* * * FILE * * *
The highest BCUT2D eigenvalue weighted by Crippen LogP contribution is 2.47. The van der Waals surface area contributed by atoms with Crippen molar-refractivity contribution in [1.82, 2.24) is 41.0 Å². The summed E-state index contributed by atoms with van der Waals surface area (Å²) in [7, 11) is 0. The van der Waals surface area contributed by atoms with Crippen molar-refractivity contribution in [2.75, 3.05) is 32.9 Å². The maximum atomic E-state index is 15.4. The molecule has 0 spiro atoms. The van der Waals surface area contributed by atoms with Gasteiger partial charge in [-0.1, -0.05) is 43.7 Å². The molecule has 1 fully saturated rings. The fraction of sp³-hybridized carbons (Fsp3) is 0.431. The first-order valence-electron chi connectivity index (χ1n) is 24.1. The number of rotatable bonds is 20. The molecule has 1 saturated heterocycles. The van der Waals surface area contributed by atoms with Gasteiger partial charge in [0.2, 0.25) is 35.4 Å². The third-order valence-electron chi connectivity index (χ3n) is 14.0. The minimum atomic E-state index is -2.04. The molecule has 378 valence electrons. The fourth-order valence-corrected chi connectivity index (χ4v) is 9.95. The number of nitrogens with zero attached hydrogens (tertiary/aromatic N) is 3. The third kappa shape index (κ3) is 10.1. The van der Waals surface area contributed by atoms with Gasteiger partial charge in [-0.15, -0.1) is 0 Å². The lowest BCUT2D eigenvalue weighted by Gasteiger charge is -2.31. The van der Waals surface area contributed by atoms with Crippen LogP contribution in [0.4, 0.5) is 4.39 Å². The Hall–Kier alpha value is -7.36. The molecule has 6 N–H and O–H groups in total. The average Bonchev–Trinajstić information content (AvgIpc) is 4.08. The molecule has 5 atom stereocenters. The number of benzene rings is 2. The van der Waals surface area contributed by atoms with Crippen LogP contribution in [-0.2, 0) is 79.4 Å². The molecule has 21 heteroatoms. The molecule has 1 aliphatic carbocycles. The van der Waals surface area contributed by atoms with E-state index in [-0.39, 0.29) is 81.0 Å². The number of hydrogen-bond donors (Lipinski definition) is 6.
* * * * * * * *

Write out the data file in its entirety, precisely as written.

The highest BCUT2D eigenvalue weighted by Crippen LogP contribution is 2.47. The van der Waals surface area contributed by atoms with Crippen molar-refractivity contribution in [1.82, 2.24) is 41.0 Å². The summed E-state index contributed by atoms with van der Waals surface area (Å²) in [7, 11) is 0. The van der Waals surface area contributed by atoms with Crippen molar-refractivity contribution in [2.75, 3.05) is 32.9 Å². The maximum atomic E-state index is 15.4. The molecule has 0 spiro atoms. The van der Waals surface area contributed by atoms with Gasteiger partial charge in [-0.1, -0.05) is 43.7 Å². The molecule has 1 fully saturated rings. The fraction of sp³-hybridized carbons (Fsp3) is 0.431. The first-order valence-electron chi connectivity index (χ1n) is 24.1. The number of rotatable bonds is 20. The molecule has 1 saturated heterocycles. The van der Waals surface area contributed by atoms with Gasteiger partial charge in [0.2, 0.25) is 35.4 Å². The third-order valence-electron chi connectivity index (χ3n) is 14.0. The minimum atomic E-state index is -2.04. The molecule has 378 valence electrons. The fourth-order valence-corrected chi connectivity index (χ4v) is 9.95. The number of nitrogens with zero attached hydrogens (tertiary/aromatic N) is 3. The third kappa shape index (κ3) is 10.1. The van der Waals surface area contributed by atoms with Gasteiger partial charge in [-0.15, -0.1) is 0 Å². The lowest BCUT2D eigenvalue weighted by Gasteiger charge is -2.31. The van der Waals surface area contributed by atoms with Crippen LogP contribution in [0.4, 0.5) is 4.39 Å². The Hall–Kier alpha value is -7.36. The molecule has 6 N–H and O–H groups in total. The average Bonchev–Trinajstić information content (AvgIpc) is 4.08. The molecule has 5 atom stereocenters. The number of benzene rings is 2. The van der Waals surface area contributed by atoms with Crippen LogP contribution in [-0.2, 0) is 79.4 Å². The molecule has 21 heteroatoms. The molecule has 1 aliphatic carbocycles. The van der Waals surface area contributed by atoms with E-state index in [-0.39, 0.29) is 81.0 Å². The number of hydrogen-bond donors (Lipinski definition) is 6.